Paxos is a small chic island South of Corfu that measures approximately eight miles (13 km) in length and is covering in olive groves and pine forests reaching down to the beaches. The West coast is dominated by steep white, chalky cliffs that lead to azure blue waters and caves that are frequently visited by passing boats. The East coast meanwhile, like Corfu, has small inlets and sheltered bays with villages and tavernas.
The main port of Gaios is where the ferries and sea taxis come into and is a bustling waterfront community of shops, bars and tavernas. Up the coast further to the North is the delightful fishing village of Loggos famed for its old brick building that used to be a soap factory. Again here there is an abundance of upmarket tavernas and cafes. On the Northern tip of the island is a large (by Paxos standards) harbour by the name of Lakka which is popular with passing sailing yachts as it provides safe overnight anchorage in its turquoise waters and again a selection of fine restaurants, shops and bars.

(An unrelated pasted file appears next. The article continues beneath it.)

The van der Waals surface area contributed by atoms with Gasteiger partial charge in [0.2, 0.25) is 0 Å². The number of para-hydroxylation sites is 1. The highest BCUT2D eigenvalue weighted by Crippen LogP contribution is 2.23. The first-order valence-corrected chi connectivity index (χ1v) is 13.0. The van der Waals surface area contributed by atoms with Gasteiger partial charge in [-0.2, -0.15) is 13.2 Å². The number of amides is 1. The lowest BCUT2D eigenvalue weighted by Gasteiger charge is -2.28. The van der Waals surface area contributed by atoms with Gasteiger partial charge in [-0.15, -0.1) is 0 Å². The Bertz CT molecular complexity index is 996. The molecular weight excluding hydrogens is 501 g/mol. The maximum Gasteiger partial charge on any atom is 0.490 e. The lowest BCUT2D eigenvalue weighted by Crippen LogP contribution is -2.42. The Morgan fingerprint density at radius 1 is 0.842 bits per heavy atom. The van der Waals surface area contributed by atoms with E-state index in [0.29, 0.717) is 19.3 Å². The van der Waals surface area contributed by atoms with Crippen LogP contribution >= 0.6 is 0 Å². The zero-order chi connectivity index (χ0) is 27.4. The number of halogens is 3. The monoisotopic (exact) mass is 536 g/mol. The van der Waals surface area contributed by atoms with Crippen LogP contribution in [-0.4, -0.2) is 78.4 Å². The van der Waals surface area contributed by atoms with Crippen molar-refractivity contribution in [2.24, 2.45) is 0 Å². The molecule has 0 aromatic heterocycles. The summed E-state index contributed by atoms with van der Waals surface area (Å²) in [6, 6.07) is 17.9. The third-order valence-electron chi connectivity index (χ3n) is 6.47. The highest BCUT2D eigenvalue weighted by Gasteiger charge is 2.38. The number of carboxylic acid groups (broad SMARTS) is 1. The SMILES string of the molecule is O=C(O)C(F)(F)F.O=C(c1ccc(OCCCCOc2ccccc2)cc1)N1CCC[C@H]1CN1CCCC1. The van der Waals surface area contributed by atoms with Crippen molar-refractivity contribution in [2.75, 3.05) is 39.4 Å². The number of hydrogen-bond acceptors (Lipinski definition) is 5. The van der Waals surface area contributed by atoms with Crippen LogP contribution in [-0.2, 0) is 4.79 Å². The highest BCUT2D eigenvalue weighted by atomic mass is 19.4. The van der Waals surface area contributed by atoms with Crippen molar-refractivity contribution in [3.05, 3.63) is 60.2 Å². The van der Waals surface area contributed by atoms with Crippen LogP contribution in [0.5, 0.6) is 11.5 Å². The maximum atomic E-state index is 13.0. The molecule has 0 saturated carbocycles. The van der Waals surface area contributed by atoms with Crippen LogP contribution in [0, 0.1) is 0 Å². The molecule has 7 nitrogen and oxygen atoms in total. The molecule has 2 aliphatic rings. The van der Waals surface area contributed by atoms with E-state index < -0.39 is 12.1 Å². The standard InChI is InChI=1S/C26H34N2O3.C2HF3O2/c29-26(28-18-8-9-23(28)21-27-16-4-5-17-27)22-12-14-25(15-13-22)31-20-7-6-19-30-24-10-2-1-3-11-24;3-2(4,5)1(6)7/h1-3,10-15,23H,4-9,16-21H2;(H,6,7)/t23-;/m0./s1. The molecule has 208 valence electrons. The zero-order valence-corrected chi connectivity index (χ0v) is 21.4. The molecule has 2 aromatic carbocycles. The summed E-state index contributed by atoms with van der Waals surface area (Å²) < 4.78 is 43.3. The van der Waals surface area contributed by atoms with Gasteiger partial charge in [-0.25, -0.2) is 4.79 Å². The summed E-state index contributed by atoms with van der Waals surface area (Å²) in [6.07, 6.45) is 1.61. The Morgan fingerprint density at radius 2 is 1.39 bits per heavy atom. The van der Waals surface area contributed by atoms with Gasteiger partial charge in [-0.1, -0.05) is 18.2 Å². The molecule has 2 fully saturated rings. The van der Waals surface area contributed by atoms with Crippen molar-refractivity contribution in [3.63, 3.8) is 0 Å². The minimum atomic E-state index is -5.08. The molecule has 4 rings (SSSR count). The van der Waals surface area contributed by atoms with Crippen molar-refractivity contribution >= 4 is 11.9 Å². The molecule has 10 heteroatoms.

A road runs along the centre line of the island which divides East from West and several small hamlets dot the road as you drive along, one of which is Magazia, a lovely village that gives access onto Erimitis on the West Coast which is famed for its sunsets.
A visit to Paxos isn't the same without a trip to Anti Paxos its sister island which boasts some of the best beaches in Greece, with azure blue waters that can only be rivalled by the likes of the Caribbean and Pacific Islands.
Over the years many of the islands old houses have been renovated by Greek, British and Italian owners giving life back into the properties that had once been the heart of the island. In recent time some outstanding luxury villas have been constructed mostly in the Paxiot style which uses old stone and traditional features whilst enjoying all mods cons as it to be expected with modern living.